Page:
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The unedited full-text of the 1906 Jewish Encyclopedia
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HAIR – Biblical Data: The hair of the ancient Hebrews was generally black (comp. Cant. iv. 1, v. 11). In Eccl. xi. 10 black hair is designated as a sign of youth in contrast with the white hair of age. Josephus narrates ("Ant." xvi. 8,...
ḤAJES, MENAHEM MANUS – See Ḥayyut, Menahem.
ḤAJES, ẒEBI HIRSCH B. MEÏR – See Chajes, Ẓebi Hirsch b. Meïr.
ḤAKAM – Functions. A wise or skilful man. The word is generally used to designate a cultured and learned person: "He who says a wise thing is called a wise man ["ḥakam"], even if he be not a Jew" (Meg.16a). Hence in Talmudic-Midrashic...
ḤAḲAN, SAMUEL (SAMUEL HA-LEVI IBN ḤAKIM) – Egyptian rabbi of the sixteenth century, first at Cairo, subsequently at Jerusalem (Levi ibn Ḥabib, Responsa, Nos. 10, 110; Conforte, "Ḳore ha-Dorot," s.v. "Ashkenazi"; Joseph Taytazak, "She'erit Yehudah," ed. Salonica, 1604, p....
HA-KARMEL – Hebrew periodical, edited and published by Samuel Joseph Fuenn in Wilna. It was founded in 1860 as a weekly, and was continued as such (with the interruptions usual in the case of all Jewish periodical publications in Russia)...
HA-KEREM – See Periodicals.
HAḲḲAFOT – HAḲḲAFOT Processional circuits of the congregation in the synagogue on the Feast of Tabernacles, usually around the Almemar, reminiscent of Joshua vi. and the proceedings in the Temple related in Sukkah 45a. The procession is...
HAKKOZ – 1. A priest, chief of the seventh course, appointed by David (I Chron. xxiv. 10). In this passage the ח is considered by the Septuagint to be the definite article, the name being "Ḳoẓ." 2. Progenitor of a post-exilic priestly...
ḤAKMAN IBN ISHMAEL – Egyptian rabbi of the sixteenth century. He wrote novellæ on the Talmud and on Maimonides' "Yad," some of which were included by R. Mas'ud Ḥai b. Aaron Roḳeaḥ in his "Ma'aseh Roḳeaḥ," a commentary on the first part of the "Yad"...
HA-ḲOL – See Periodicals.
ḤALAFTA – Name of several tannaim and amoraim; frequently interchanged with Ḥalfa, Ḥalifa, Ḥilfa, Ḥilfai, Ilfa, and Taḥlifa.
ḤALAFTA – Scholar of the first and second centuries (second tannaitic generation), always cited without patronymic or cognomen; his descent is traced back to Jonadab the Rechabite (Yer. Ta'an. iv. 68a; Gen. R. xcviii. 4). He was a senior...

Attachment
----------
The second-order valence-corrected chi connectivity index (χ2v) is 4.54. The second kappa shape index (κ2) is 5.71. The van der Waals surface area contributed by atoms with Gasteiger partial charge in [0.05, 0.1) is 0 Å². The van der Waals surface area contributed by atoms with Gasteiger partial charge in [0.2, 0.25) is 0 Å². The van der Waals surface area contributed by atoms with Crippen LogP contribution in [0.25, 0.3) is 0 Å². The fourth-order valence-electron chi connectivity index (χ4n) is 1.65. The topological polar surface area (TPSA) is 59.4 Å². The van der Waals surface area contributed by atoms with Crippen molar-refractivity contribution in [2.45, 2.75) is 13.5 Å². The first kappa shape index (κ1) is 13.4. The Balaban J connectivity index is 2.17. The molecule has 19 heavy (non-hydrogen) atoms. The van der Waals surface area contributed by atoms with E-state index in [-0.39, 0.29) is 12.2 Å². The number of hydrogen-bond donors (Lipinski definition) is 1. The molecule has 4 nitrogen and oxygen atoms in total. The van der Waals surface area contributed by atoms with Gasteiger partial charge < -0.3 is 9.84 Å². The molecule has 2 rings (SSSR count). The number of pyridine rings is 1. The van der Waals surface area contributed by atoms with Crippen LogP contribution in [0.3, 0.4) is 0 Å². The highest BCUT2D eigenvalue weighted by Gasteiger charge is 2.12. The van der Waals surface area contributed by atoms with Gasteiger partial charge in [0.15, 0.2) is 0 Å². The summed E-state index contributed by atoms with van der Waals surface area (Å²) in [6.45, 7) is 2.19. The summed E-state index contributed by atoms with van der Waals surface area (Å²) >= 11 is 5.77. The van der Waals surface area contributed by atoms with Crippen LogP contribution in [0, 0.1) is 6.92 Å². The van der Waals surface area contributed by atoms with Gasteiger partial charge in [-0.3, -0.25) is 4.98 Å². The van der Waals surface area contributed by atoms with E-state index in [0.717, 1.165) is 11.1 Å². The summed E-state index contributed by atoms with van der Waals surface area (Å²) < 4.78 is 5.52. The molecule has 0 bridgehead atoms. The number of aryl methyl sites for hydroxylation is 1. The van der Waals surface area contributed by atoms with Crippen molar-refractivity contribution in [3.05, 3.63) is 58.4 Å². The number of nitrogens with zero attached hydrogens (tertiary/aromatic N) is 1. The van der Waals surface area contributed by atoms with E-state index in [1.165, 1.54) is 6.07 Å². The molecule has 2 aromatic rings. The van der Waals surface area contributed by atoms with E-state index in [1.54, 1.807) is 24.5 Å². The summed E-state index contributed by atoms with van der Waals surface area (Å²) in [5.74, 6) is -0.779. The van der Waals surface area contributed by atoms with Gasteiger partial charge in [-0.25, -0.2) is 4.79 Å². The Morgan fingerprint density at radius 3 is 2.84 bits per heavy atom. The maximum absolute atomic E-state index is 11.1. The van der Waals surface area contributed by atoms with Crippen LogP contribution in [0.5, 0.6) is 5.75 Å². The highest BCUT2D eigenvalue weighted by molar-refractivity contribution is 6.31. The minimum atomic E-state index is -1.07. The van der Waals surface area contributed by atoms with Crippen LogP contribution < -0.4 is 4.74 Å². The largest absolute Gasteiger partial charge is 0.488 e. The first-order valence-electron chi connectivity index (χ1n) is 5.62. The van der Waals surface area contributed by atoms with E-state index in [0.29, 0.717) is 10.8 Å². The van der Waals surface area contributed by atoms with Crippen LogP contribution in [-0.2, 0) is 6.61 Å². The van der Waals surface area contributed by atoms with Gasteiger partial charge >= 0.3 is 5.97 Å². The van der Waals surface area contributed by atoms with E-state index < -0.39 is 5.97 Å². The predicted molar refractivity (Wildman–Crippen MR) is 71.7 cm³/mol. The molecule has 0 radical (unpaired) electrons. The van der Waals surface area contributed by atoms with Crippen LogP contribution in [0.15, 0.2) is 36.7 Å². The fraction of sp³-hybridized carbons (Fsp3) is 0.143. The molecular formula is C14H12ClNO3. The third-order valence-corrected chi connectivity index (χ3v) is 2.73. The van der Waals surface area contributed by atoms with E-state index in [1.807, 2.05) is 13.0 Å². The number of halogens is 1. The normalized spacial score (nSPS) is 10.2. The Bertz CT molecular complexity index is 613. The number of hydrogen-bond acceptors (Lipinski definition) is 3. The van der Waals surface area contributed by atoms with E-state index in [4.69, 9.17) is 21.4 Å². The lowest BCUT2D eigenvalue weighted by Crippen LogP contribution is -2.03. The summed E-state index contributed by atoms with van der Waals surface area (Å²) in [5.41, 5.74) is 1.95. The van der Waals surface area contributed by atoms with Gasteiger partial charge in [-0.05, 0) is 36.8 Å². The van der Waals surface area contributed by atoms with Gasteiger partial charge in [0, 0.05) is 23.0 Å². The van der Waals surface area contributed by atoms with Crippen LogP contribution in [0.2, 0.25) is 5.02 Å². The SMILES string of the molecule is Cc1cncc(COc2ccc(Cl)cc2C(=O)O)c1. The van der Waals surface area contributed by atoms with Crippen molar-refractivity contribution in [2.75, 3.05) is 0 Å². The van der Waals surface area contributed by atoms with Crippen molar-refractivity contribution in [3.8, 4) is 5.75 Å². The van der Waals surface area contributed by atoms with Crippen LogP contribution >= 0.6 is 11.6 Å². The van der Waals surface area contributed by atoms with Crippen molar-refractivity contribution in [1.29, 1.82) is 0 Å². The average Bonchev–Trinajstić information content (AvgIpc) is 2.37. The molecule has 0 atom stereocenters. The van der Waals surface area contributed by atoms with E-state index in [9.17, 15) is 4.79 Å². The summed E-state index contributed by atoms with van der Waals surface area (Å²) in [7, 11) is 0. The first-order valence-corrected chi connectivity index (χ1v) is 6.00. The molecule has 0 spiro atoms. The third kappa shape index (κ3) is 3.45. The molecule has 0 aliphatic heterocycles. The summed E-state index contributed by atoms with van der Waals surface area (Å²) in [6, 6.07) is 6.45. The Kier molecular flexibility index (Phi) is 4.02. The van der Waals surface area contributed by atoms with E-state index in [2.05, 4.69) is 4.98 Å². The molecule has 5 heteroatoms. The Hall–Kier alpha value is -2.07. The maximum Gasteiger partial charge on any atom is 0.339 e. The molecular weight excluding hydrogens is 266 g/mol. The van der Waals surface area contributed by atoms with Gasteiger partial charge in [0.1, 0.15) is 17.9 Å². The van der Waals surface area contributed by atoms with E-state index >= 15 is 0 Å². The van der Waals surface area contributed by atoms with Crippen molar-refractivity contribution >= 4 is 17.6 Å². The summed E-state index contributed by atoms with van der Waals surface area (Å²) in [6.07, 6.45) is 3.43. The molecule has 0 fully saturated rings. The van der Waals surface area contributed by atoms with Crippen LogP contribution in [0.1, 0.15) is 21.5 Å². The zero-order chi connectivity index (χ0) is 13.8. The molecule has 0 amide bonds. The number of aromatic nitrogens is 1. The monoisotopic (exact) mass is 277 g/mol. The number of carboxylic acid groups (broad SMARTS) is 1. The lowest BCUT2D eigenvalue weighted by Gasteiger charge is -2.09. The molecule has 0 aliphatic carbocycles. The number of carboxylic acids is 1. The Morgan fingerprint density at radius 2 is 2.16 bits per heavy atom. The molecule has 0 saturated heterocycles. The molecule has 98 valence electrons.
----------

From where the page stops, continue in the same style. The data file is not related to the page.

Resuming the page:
ḤALAFTA OF HUNA (HUGA, HEWAH, ḤEFA) – Palestinian amora of the third century; senior of R. Johanan. The latter communicates to Ḥalafta's sons a halakah in their father's name (Giṭ. 86b; Yer. Giṭ. ix. 50b).Bibliography: Frankel, Mebo, 85a.E. C. S. M....
ḤALAFTA (ḤILFAI) B. ḲARUYA, ABBA – 1. Tanna of the second century, contemporary of Gamaliel II. Gamaliel once visited him at Ḳaruya (Kiryava; see Neubauer, "G. T." p. 277), and solicited his prayers; whereupon Ḥalafta pronounced over him the blessing of Psalm xx....
ḤALAFTA OF KEFAR HANANIAH, R – Tanna of the second century; junior of R. Meïr, in whose name he transmits the legal maxim: When the condition is expressed before an obligation depending on it, the condition is valid; but when the obligation precedes the...
ḤALAKAH – Noun, derived from the verb , "to go," "to walk." The act of going or walking is expressed by , while the closely related is used only in the sense of "way of acting," "habit," "usage," "custom," and especially "guidance" and...
HALAKOT – The body of religious law which constitutes one of the three main divisions of Jewish oral tradition. Later, the singular form "halakah" was generally adopted, even in reference to a whole collection of halakot, just as...
ḤALALAH – The female issue of a priest's connection with a divorced woman or widow, a connection regarded as illegal. According to the Biblical law, a priest ("kohen") could not marry a harlot, or one "profaned" ("ḥalalah"), or a divorced...
HALÁSZ (FISCHER), IGNAZ – Hungarian philologist; born at Tés in 1855; died at Budapest April 9, 1901. He studied at the gymnasia of Veszprim and Stuhlweissenburg, and at the University of Budapest. From 1877 to 1892 he taught at the Obergymnasium of...
ḤALAYO, DAVID BEN SAMUEL – Probably a son of the Samuel Ḥalayo of Bersak ( ) who was in correspondence with Simon ben Ẓemaḥ Duran. David, who was a ḥazzan or cantor, was a pupil of Simon Duran, and it was at his suggestion that the latter wrote the...
HALBAN, HEINRICH, RITTER VON – Austrian statesman; born at Cracow 1846; died at Gastein Aug. 13, 1902. Halban, whose name was originally Blumenstock, studied law at Cracow, and went to Vienna some time before 1870, where he devoted himself to journalism. When...
HALBAN, LEO VON – See Blumenstock von Halban, Leo.
HALBERSTADT – Thirteenth to Sixteenth Century. Town in the Prussian province of Saxony. The earliest documentary evidence of the presence of Jews in Halberstadt is contained in a letter of protection from Bishop Volrad, dated 1261 (Bishop...
HALBERSTADT, ABRAHAM, BEN MENKI – German Hebraist and Talmudic scholar; died at Halberstadt about 1780. His "Pene Abraham" (unpublished), a treatise on the most difficult halakot of the Talmud, shows him to have been an authority in Talmudic matters. Besides...